FCC’s Broadband Deployment “Success” Is an Illusion
March 14, 2019 | by Andrew Regitsky
On February 19, 2019, in a News Release trumpeting the draft of its latest Annual Broadband Report, FCC Chairman Ajit Pai couldn’t contain his enthusiasm for closing the “digital divide” in the country:
For the past two years, closing the digital divide has been the FCC’s top priority. We’ve been tackling this problem by removing barriers to infrastructure investment, promoting competition, and providing efficient, effective support for rural broadband expansion through our Connect America Fund. This report shows that our approach is working. But we won’t rest until all Americans can have access to broadband and the 21st century opportunities it provides to communities everywhere.
The FCC’s “success stories” included:
Americans lacking access to a fixed broadband connection meeting the FCC’s benchmark speed of 25 Mbps/3 Mbps dropped by over 25%, from 26.1 million Americans at the end of 2016 to 19.4 million at the end of 2017.
The number of Americans with access to 100 Mbps/10Mpbs fixed broadband increased by nearly 20% from 244.3 million to 290.9 million.
The number of Americans with access to 250 Mbps/50 Mbps fixed broadband grew by over 45%, to 205.2 million, and the number of rural Americans with access to such service more than doubled.
Based on this data, Pai concluded, “that advanced telecommunications services—broadband—is being deployed on a reasonable and timely basis.”
Unfortunately for the Commission, a March 5, 2019 letter from the consumer advocate organization Free Press demonstrates that the FCC’s conclusions are almost certainly based on faulty data. Specifically, the national broadband deployment data is widely inflated, because, on its Form 477 report, one company claimed it provided broadband in every Census block in each of the eight states it operates in (20% of the US population), instead of the few Census blocks it actually offers broadband service. That company is the CLEC BarrierFree.
In other words, BarrierFree claimed to offer [Fiber-to-the-Home] service with downstream speeds of 940 Mbps to 100% of the geographic area and 100% of the population of New York State, and also to 100% of those seven other states. BarrierFree’s over-reporting in this manner not only produces wildly overinflated deployment claims for itself and these eight states: it also has a substantial impact on the putative change in deployment at the national level. Indeed, BarrierFree is claiming to be the only ISP offering service in 15% of all Census blocks that were listed as unserved in the June 2017 Form 477 data. (Docket 18-238, Free Press March 5, 2019 letter, at p. 2).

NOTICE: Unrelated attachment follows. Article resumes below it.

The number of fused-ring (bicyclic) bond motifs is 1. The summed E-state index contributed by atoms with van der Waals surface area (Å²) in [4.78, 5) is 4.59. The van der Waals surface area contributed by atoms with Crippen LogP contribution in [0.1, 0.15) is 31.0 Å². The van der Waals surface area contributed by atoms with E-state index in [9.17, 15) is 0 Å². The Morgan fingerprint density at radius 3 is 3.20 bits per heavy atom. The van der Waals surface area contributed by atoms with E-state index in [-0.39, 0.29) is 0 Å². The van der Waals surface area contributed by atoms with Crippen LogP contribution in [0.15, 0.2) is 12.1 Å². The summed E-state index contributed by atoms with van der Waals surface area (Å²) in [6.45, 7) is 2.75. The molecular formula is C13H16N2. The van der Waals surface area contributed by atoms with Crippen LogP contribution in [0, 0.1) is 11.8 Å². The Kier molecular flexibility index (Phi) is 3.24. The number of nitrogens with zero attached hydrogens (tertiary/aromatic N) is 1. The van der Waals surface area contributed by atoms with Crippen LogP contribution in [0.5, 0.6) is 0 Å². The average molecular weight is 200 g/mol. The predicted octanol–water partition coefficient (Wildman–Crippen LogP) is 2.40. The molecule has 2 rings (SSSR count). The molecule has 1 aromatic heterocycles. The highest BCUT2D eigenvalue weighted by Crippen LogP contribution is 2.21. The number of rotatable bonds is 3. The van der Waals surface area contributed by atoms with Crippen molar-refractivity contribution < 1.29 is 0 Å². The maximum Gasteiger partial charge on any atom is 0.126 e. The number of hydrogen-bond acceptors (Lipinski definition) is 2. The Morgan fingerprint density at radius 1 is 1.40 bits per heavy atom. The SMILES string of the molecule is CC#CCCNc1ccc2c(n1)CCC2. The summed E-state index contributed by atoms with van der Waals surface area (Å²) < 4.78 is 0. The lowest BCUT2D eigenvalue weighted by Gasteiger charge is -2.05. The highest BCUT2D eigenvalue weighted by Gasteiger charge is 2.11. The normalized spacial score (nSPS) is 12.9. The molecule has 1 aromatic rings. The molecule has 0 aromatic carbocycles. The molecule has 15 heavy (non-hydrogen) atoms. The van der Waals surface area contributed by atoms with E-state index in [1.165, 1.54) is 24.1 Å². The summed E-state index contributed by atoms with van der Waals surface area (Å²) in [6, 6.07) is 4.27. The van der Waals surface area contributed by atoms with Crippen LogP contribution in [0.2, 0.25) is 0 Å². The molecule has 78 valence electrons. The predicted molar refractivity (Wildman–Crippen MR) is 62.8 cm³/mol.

BarrierFree admits it was wrong, but that error has poked major holes in the FCC’s broadband deployment claims:
BarrierFree’s erroneous reporting is responsible for a substantial portion of this claimed decline in the unserved population. With BarrierFree removed from the data, the number of Americans lacking access to a fixed broadband connection at the 25 Mbps/3 Mbps threshold declined to 21.3 million, not 19.4 million.
BarrierFree’s erroneous reporting is responsible for a substantial portion of this claimed improvement in rural deployment. Our analysis of the data without BarrierFree indicates that 6.4 million persons gained access to 25/3-level service, not the 8.6 million implicitly claimed by Chairman Pai. (Id., at p. 3.)
Now that BarrierFree has admitted its mistakes it’s unclear what the FCC’s response will be. The agency has yet to vote on its Broadband Report and it is not on the agenda of its upcoming March meeting. It is obvious, that based on the errors on the Form 477s filed by carriers deploying broadband and the overstatements seen in accompanying broadband maps, broadband deployment in the US is exaggerated. Will the Commission admit that its broadband deployment actions have not succeeded as hoped and work with the industry to produce better data and rules to spur deployment, or will it allow this charade to continue? We should find out in the next few weeks. In the meantime, all providers would be well served to ensure that the data they provide to the Commission regarding their broadband deployment going forward had best be accurate!